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Posts Tagged ‘The Lion The Witch and The Wardrobe’

(read before Part 2)

 

Saturday night I went with some friends to see Prince Caspian, the sequel to CS Lewis’ The Lion, the Witch, and the Wardrobe.  Of the seven Chronicles of Narnia, Prince Caspian is my favorite.  I try not to think of allegory unless it occurs to me when I read CS Lewis.  So my appreciation for the story is quite apart from any meaning of the novel.  The story moves quickly, and there are fascinating characters and a glorious victory. 

 

The movie, as Hollywood is wont to do with my favorite things, greatly altered the book.  The basic plot was there, and some of the same events.  I dare say the duel was taken call by call from the book.  A major battle was added, and important events were out of place, which puts a very different spin on the themes of the book. 

 

One point is the same in the book and the movie.  Narnia has been invaded by a tribe of humans called the Telmarines.  They killed or exiled every talking animal and mythological thing when they conquered, and have for some generations denied the existence of dwarves, fauns, centaurs, and talking mice along with anything supernatural.  King Miraz rules a world he understands and controls.  And in the story all of a sudden everything they never believed existed came marching up in front of their face.  

 

What a picture of our country!  So content in our insistent denial of the supernatural, we wander along in a world we think we can control.  If there is a God, he doesn’t interfere with the natural course.  If God does redeem the soul, He does not give any power to the Christian.  If a Christian has power, it is just excellence in normal gifts and talents.  There are no demons and no miracles.  Waters do not part.  Men do not come back to life.  Angels are legends for Christmas trees and graveyards.  Dreams are not prophetic.  Judgment is never more than consequences or human vengeance.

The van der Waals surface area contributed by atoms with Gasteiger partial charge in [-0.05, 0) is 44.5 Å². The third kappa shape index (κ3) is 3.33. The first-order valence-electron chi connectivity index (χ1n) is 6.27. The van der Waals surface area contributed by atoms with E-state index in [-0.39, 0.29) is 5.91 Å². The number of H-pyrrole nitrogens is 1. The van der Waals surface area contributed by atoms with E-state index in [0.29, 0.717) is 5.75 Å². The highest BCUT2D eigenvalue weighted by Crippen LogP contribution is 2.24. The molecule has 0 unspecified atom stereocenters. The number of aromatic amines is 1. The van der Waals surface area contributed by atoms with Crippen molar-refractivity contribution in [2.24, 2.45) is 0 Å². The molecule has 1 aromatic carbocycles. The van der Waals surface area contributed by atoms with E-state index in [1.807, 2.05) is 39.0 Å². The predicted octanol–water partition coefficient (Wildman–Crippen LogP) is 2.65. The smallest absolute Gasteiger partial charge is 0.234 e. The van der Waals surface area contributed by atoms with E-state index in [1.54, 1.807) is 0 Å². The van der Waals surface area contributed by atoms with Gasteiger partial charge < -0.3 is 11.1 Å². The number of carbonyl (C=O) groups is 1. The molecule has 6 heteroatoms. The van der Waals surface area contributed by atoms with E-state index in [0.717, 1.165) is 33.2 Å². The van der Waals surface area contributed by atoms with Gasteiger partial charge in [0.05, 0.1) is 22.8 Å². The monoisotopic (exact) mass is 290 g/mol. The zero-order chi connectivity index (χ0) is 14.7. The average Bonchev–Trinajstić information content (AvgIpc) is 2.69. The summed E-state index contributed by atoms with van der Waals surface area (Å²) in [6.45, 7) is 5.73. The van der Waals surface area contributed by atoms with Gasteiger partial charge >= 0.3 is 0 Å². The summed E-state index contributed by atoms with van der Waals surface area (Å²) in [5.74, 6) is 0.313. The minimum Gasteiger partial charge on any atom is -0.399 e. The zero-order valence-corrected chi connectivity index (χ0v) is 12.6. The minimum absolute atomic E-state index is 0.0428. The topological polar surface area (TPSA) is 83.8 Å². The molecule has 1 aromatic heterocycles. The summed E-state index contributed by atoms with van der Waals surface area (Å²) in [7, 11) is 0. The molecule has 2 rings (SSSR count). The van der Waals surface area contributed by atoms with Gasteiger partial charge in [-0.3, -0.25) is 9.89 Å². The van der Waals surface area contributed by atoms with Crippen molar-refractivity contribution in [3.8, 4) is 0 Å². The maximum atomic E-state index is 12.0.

So we seem to believe. 

 

If God sent undeniably fantastic events and figures upon the world, what would we do? 

To God be all glory,

Lisa of Longbourn

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Prince Caspian takes place one year after The Lion, the Witch, and the Wardrobe ends.  In that time, back in a country participating in a world war, expected to behave like a child and to study algebra and sit at desks and ride in trains and motorcars, dealing with a father who might never come back and a mother who is hardly there – how did the four children who had been kings and queens of Narnia for decades cope?  What questions did they ask? 
 
Why did that happen to them?  What purpose did it serve in their lives?  How could they use what they learned and what they went through in their own world?  Could they use it? 
 
Why had they been returned to earth?  Didn’t Narnia need them?  What would happen to their friends?  They didn’t say good-bye.  Would they see them again?